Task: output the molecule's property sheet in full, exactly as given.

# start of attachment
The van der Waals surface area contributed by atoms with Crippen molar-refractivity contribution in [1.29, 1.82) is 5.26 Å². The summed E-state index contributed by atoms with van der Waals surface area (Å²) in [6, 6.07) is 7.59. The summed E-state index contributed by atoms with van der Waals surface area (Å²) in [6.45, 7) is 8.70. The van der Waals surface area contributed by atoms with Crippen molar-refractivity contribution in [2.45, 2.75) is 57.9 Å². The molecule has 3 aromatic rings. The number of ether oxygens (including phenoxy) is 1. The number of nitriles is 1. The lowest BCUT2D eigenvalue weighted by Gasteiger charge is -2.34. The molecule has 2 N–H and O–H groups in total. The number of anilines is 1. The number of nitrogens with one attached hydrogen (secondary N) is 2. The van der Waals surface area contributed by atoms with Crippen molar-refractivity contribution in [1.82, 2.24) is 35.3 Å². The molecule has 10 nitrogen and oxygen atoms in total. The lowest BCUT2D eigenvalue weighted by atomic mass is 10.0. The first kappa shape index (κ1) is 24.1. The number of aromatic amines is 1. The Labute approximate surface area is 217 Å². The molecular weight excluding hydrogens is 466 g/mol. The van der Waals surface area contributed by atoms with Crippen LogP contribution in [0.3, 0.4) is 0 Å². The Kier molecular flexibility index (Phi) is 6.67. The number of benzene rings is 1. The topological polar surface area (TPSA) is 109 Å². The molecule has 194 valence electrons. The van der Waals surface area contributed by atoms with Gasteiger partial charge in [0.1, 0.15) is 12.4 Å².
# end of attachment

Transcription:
The van der Waals surface area contributed by atoms with Crippen molar-refractivity contribution in [1.29, 1.82) is 5.26 Å². The summed E-state index contributed by atoms with van der Waals surface area (Å²) in [6, 6.07) is 7.59. The summed E-state index contributed by atoms with van der Waals surface area (Å²) in [6.45, 7) is 8.70. The van der Waals surface area contributed by atoms with Crippen molar-refractivity contribution in [2.45, 2.75) is 57.9 Å². The molecule has 3 aromatic rings. The number of ether oxygens (including phenoxy) is 1. The number of nitriles is 1. The lowest BCUT2D eigenvalue weighted by Gasteiger charge is -2.34. The molecule has 2 N–H and O–H groups in total. The number of anilines is 1. The number of nitrogens with one attached hydrogen (secondary N) is 2. The van der Waals surface area contributed by atoms with Crippen molar-refractivity contribution in [1.82, 2.24) is 35.3 Å². The molecule has 10 nitrogen and oxygen atoms in total. The lowest BCUT2D eigenvalue weighted by atomic mass is 10.0. The first kappa shape index (κ1) is 24.1. The number of aromatic amines is 1. The Labute approximate surface area is 217 Å². The molecular weight excluding hydrogens is 466 g/mol. The van der Waals surface area contributed by atoms with Crippen LogP contribution in [0.3, 0.4) is 0 Å². The Kier molecular flexibility index (Phi) is 6.67. The number of benzene rings is 1. The topological polar surface area (TPSA) is 109 Å². The molecule has 194 valence electrons. The van der Waals surface area contributed by atoms with Gasteiger partial charge in [0.1, 0.15) is 12.4 Å².